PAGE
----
11 Jul 2019 | 05:21:46

Auditors’ findings weaken Indonesia’s defense of palm oil industry

The Supreme Audit Agency’s (BPK) findings that millions of hectares of oil palm estates in Sumatra and Kalimantan are currently managed under problematic permits will weaken Indonesia’s bid to defend the sustainability of the industry in the international market.

Unless this controversial revelation is clarified in a credible manner, it will be futile for the government to send missions overseas to confront the global campaign against palm oil.

It is therefore most imperative for the government to act firmly and quickly to resolve this issue in view of the crucially important role of the palm oil industry in the country’s economy.

Senior BPK auditor Rizal Djalil did not elaborate on the discovery when talking to the media last Friday but revealed that almost all big plantation companies in Sumatra and Kalimantan were implicated in permits that were problematic with regard to the right to cultivation (HGU), overlapping concessions, concessions on protected forests or peatland and companies’ obligations to empower smallholders.

Unlike the Development Finance Comptroller (BPKP), which is an internal auditor of the government, the BPK is a politically independent agency whose executive board members are selected by the House of Representatives.

Hence, a BPK audit report is often seen as more credible, especially because the findings follow an investigative, not general, audit, focusing on the legal compliance of palm oil companies with all laws, regulations and the principles of economic, social and environmental sustainability of palm oil management.

The BPK recommendation to President Joko “Jokowi” Widodo to involve the National Police and the Attorney General’s Office to follow up on its auditors’ findings shows the urgency and magnitude of the problems.

The issues of overall sustainability have been at the center of the international campaign against Indonesian palm oil since the 2000s. Most international green NGOs have alleged that the astronomical expansion of oil palm estates in the country has caused massive deforestation.

In March, the European Union restricted the volume of biofuels made of palm oil that may be counted toward the bloc’s renewable-energy goals. By 2020, member states must ensure at least 10 percent of their fuel consumption comes from renewable fuels, but palm oil-based products will not count. By 2030, the EU aims to stop all imports of palm oil.

Then, on Aug. 14, the EU escalated the antipalm oil campaign when the group reintroduced tariffs, ranging from 8 to 18 percent, on subsidized palm oil imports from Indonesia, following a probe which, the group said, found subsidies given to domestic producers.

Unfortunately, Indonesia, as the world’s largest producer with an annual output of over 40 million tons of crude palm oil, seems tempted to resort to more traditional trading weapons: duties, tariffs and blockades. Protectionism does no one any good.

Moreover, World Trade Organization rules allow countries to try to influence other nations’ environmental policies through trade terms, as long as they are not discriminatory measures for protectionist purposes.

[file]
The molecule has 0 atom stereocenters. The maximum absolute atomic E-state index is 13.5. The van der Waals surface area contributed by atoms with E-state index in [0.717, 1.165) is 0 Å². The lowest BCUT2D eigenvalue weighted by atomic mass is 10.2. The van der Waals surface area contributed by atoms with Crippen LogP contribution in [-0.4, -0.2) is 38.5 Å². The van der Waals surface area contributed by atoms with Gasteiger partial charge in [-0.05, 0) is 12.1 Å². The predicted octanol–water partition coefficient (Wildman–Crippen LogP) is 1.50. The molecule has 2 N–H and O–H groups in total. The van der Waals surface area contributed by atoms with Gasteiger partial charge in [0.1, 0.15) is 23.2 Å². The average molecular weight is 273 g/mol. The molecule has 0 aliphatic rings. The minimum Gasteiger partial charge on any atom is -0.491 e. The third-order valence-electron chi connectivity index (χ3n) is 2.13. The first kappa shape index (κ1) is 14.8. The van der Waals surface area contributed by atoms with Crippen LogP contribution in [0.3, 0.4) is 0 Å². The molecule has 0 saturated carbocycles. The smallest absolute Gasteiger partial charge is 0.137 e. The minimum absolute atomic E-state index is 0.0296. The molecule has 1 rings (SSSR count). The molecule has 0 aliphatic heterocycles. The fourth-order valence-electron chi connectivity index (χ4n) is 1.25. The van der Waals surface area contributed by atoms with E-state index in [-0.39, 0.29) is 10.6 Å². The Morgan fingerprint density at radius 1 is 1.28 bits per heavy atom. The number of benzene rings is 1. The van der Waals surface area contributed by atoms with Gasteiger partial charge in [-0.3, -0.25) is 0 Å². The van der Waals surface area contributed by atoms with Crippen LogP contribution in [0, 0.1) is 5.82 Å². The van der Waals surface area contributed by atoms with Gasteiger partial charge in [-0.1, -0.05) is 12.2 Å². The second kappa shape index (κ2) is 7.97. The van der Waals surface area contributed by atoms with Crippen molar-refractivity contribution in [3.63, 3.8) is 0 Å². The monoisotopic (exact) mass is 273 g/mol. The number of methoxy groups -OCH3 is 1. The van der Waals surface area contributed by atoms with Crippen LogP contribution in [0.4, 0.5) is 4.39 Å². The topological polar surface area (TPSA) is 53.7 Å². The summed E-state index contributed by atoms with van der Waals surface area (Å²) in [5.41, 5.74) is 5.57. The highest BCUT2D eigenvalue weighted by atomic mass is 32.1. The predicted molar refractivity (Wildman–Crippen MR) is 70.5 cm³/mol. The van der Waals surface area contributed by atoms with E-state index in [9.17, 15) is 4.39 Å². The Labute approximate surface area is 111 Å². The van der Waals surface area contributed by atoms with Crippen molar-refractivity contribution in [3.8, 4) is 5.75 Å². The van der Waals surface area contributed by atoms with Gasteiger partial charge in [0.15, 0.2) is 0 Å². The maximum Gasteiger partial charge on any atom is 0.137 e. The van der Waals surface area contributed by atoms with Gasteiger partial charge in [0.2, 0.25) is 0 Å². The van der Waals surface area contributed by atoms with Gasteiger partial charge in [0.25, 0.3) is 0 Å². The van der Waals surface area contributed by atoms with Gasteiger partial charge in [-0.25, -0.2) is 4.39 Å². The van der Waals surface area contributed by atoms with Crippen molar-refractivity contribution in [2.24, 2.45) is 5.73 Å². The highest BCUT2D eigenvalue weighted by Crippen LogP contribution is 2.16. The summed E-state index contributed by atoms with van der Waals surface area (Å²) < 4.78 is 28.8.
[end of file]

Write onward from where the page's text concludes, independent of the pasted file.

We previously accepted the main arguments made by the Indonesia Oil Palm Association (GAPKI) and the government itself that the allegations of deforestation are mostly a subterfuge to protect EU producers of vegetable oils such as soybean, rapeseed and sunflower, which have become increasingly uncompetitive as the palm oil yield is nine times higher than those of other vegetable oils.

The government has often seemed frustrated by the NGOs’ endless criticisms because their arguments presented in the debates over palm oil have not always been based on straight facts. Worse still, the governments of EU members and the United States often act in favor of noisy environmentalists.

But the basic question remains unaddressed. How can the government and the industry expect international fora to accept their claims with regard to the sustainability of the industry, when the issue of transparency, which has from the outset become a key battleground in the fight to clean up the palm oil industry, has never been resolved?

President Jokowi has even defied the Supreme Court’s decision in 2017 that the government should make information on palm oil concessions available to the public. Cabinet members related to the industry argued that data on palm oil concessions should temporarily be closed to the public as the government was reviewing all the concessions.

Over the past decade the government has subjected the industry to tougher rules designed to make the commodity sustainable economically, socially and environmentally. But the progress seems to have been much slower than expected given the complexity of the problems, especially in regard to overlapping regulations, changes in spatial planning and the tendency among many local leaders to use the issuance of land concessions as their “cash cows”.

The central government has since 2011 required oil palm growers to fulfill the principles and criteria of sustainability under the Indonesia Sustainable Palm Oil (ISPO) scheme as certified by accredited certifying agencies. But as of July, only 4.1 million ha, or about 30 percent of the estimated total plantation area of 14 million ha, had been certified.


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